Justice For People With Mental Health Issues
We’ve all seen it: people wandering the streets who seem to be under the influence of drugs, or who are surely suffering from mental health problems. Oftentimes these people frighten other citizens, and the police are called. They are arrested, and wind up behind bars. They, and others with a variety of mental health challenges, slowly begin to fill our jails and prisons. Over 50 percent of the people in prisons and more than 65 percent of those in jails suffer from mental health problems. Is there a better way to address the problem?
The fact is, incarcerated individuals who suffer from mental health issues generally have previous convictions and tend to serve longer sentences than do their counterparts without such issues. That is according to the Bureau of Justice Statistics (BJS). Surely we can all agree that mental health issues tend to worsen without proper treatment. That, in turn, leads to further problems with the criminal justice system. Thus, a number of states are working to train police to handle individuals who suffer from these conditions in better ways, and to create diversion programs for those who need better access to mental health services.
A Closer Look
Police are the first on the scene of altercations involving individuals who suffer from mental health issues in many cases. So states are developing Crisis Intervention Teams (CIT’s) to more successfully assess and de-escalation crisis situations. The result is fewer arrests, access to diversion programs for addicted and/or mentally ill individuals, and fewer injuries to police and citizens alike. In a collaborative effort, police and CIT members are able to positively impact communities by reducing severe outcomes involving the mentally ill. By utilizing precise assessment, negotiation, and interview skills, and by identifying the effects of psychotropic drugs, even suicidal individuals often have positive interactions with these teams, and that can be lifesaving.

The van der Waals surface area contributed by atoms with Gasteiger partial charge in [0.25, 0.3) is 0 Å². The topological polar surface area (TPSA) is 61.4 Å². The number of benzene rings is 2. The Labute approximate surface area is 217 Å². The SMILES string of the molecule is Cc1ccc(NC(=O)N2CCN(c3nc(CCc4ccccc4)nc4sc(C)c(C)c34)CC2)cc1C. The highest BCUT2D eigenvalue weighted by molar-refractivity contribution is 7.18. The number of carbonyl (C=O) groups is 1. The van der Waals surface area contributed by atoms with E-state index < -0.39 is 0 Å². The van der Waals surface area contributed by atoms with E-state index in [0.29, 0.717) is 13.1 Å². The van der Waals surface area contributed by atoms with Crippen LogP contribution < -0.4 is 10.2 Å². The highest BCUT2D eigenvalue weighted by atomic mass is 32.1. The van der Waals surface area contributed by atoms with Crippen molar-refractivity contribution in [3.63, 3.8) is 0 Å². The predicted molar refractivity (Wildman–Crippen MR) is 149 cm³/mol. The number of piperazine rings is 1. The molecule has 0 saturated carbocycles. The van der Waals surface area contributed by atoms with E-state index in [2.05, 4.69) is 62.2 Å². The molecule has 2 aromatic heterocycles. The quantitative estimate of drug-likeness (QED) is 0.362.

Pre-arrest interventions have been very successful, but that’s just the beginning. Diversion programs, in lieu of incarceration, give offenders the opportunity to take responsibility for their actions while receiving the help they need. They often can have their records expunged in time. Studies show that individuals who have these opportunities are re-arrested at lower rates and spend less time behind bars.
Missouri is Making Progress
The future looks bright for mental health interventions in Missouri. The CIT programs in the state are designed to develop sustainable and effective strategies to address individuals in crisis. Law enforcement is teaming up with mental and behavioral health specialists in an effort to:
- Develop curriculum to be used statewide;
- Provide evaluation tools and training;
- Collect data;
- Provide services to individuals and families in need.
Law enforcement personnel are learning about myriad topics, including de-escalation, suicide , terrorist threats, hoarding, intellectual disabilities, personality disorders and homelessness, among others. Alternative courts designed to deal with the specific needs of individuals with mental health or drug issues provide a new route for people who need help, in addition to needing to pay a debt to society. By exposing people to the services that can help them to get back on their feet, all stakeholders benefit, from the individuals themselves and the communities in which they live to the law enforcement community, to the overcrowded jails in the state.
Your Legal Advocate
At Courtney & Mills our experienced Springfield criminal defense attorneys assist individuals and their families when mental health issues contribute to involvement with the criminal justice system. To discuss your situation, schedule a confidential consultation in our office today.